The Sanssouci Park is possibly the biggest tourist attraction in Potsdam, Germany, as it is a wonderful place around the Palace of the same name.
Created during the reign of Frederico II, it now extends over an area of 290ha and has about 70 km of footbridges.
Walking through the park is a cultural and relaxing activity. Even during winter, when the landscape is not so colourful but full of magnetism and elegance.
History of Sanssouci
Frederico II of Prussia – also known as Frederick the Great or familiarly as “der alte Fritz” – was born the son of William I and Sophie Dorothea in Berlin/Potsdam on 24 January 1712. Although the crown prince was born, his enthusiasm for war issues was limited, much-preferring music and the arts. Such inclinations did not go well with his rigid father, and when 18-year-old Frederick II was caught secretly trying to escape from the army, he was promptly taken to Küstrin fortress where his father had his friend and helper Leutnant Hans Hermann von Katte beheaded before his own eyes. Thus, when he became aware of having to give in to his father’s iron will, he also agreed to his arranged marriage to Elisabeth Christine of Braunschweig-Bevern.
With the death of his father in 1740, he succeeded the throne and reigned over his empire from the Sanssouci Palace in Potsdam.
Frederick the Great presumably took a welcome break at Sanssouci Park whenever he returned from military expeditions to Potsdam. The latter were numerous, as he soon realized that no decent state would be made of the Prussia he had inherited from his father. So he and his army invaded Silesia and occupied Breslau for the first time in December 1740. The rather inglorious result of this expedition saw him renew his attempts twice more. Whether he planned his sieges and conquests from within Sanssouci is not confirmed, but highly probable. Frederick II considered himself famous for being the “first servant of the State” and always acted accordingly. He provided religious fugitives with new homes, founded the Academy of Sciences in Berlin and introduced press freedom and compulsory education.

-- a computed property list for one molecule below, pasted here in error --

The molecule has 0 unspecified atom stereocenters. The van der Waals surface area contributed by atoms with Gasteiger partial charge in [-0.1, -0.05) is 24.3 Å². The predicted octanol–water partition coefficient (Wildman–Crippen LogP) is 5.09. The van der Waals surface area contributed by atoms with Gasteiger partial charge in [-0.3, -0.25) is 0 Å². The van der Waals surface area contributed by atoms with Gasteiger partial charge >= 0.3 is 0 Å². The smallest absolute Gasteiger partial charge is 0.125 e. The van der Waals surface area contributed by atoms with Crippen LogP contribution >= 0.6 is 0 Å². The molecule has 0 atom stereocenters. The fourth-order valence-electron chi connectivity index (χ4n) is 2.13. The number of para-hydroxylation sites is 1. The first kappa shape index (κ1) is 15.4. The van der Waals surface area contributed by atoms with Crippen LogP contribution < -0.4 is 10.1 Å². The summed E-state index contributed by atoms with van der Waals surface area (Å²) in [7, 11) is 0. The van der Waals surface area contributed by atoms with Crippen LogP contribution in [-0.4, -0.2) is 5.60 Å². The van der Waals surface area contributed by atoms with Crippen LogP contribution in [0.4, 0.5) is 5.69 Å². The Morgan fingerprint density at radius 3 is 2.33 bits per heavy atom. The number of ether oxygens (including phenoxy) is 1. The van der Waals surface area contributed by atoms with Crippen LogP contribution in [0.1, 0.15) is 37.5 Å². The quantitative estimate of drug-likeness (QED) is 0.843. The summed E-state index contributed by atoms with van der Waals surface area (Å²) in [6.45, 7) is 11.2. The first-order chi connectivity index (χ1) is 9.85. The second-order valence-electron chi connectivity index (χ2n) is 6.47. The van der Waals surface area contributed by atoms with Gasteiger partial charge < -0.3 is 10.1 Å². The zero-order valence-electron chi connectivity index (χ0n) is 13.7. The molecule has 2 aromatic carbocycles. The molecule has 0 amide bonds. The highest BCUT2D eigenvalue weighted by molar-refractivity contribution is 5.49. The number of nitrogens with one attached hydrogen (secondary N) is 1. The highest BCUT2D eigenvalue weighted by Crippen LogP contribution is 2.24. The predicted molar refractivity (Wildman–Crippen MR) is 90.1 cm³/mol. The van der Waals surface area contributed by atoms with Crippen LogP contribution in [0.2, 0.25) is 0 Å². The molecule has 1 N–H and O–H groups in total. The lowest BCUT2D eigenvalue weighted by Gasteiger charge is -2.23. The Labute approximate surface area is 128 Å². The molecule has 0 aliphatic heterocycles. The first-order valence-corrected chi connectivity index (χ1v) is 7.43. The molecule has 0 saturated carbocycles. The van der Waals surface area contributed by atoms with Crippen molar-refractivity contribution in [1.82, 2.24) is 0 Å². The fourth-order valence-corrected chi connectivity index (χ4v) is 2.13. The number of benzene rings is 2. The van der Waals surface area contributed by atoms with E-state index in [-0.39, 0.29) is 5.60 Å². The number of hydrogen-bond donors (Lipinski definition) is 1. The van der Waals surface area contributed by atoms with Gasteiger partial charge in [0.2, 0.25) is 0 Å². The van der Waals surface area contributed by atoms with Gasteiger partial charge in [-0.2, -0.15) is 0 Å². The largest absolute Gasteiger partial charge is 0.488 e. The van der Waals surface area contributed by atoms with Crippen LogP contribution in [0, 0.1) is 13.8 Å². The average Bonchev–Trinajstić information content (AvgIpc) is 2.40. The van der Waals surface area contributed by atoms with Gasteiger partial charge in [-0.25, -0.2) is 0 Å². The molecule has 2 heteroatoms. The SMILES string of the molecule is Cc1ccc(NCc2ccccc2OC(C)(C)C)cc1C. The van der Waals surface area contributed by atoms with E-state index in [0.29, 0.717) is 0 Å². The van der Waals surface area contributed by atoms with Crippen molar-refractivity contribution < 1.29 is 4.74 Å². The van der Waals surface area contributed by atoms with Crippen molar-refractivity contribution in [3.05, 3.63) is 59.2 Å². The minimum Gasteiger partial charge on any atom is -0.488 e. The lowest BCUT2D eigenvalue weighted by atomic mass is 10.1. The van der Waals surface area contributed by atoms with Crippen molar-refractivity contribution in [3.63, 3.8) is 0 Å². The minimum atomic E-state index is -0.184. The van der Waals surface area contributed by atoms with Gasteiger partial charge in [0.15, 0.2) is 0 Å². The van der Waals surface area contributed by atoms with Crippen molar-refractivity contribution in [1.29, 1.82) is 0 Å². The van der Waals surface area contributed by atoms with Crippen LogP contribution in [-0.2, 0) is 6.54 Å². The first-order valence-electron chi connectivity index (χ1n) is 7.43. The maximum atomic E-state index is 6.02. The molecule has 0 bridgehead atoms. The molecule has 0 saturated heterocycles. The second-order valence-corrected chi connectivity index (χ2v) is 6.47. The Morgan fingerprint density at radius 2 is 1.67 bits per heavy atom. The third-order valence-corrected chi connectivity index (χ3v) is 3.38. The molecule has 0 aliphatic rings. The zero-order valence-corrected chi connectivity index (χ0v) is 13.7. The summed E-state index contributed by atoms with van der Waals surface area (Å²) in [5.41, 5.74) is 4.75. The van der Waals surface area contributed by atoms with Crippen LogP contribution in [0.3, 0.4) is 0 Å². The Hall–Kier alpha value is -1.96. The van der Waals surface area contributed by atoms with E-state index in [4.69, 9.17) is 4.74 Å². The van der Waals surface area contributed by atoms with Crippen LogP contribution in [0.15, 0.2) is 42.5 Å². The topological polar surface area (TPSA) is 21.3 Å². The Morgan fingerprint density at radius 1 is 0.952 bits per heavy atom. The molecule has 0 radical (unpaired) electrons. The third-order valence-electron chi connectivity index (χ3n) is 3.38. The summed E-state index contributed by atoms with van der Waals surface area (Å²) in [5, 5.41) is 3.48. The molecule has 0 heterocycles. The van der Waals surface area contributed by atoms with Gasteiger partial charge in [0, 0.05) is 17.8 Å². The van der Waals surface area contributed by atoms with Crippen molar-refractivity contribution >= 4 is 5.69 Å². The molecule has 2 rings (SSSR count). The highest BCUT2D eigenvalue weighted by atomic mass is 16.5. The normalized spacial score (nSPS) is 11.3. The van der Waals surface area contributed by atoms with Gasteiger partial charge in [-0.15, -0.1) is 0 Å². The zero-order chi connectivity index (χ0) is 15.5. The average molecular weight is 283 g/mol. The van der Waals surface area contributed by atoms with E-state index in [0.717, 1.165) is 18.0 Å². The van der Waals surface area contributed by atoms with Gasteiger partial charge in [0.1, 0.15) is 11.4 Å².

After his death on 17 August 1786, he was buried in a previously prepared tomb in Sanssouci, although his successor later had his remains transferred to the Garrison Church in Potsdam.
The Roman baths
A walk in Sanssouci Park should definitely include a visit to the Roman baths. They were built in the years 1829 to 1840. Frederick William IV himself was responsible for the construction. Inspired by the original baths in Rome and his general love for all things Italian, he decided to build his own Roman baths in Germany.
The Communs were the service wards of the palace and housed the royal kitchens, objects of gardeners, palace guards and servants. Between the two buildings was a curved colonnade, decorated with statues and obelisks, which functioned as a canvas to protect the view of the swamps. In 1896, William II had a tunnel built to allow passage between the palace and the Communs, to avoid problems with bad weather.
Today the buildings are used by the University of Potsdam and have been closed to the public.
Another advantage of visiting the Sanssouci park in winter is the smaller number of tourists. This is because not everyone is the same as you and me who are not afraid of the cold!
With the right clothes, the walks in winter are extremely pleasant. I particularly love to go for walks in winter. The cold air has many benefits and we strengthen our immune system. In addition, there are several castles and museums in Sanssouci Park to visit and escape, if necessary, for some time from the cold.
Read more about Germany and watch the video of this tour down there to get a better feel of the atmosphere.
At the western end of the main avenue of Sanssouci Park stands a huge palace building, recognisable from afar by its high dome: the New Palace (Das Neue Palais).
Inside, there are banquet halls, large galleries and princely flats.
The New Palace is the last palace that Frederico the Great had built in his park. It was a demonstration of the Prussian state’s unbreakable capacity to be reached after the years of deprivation of the Seven Years War 1756-1763.
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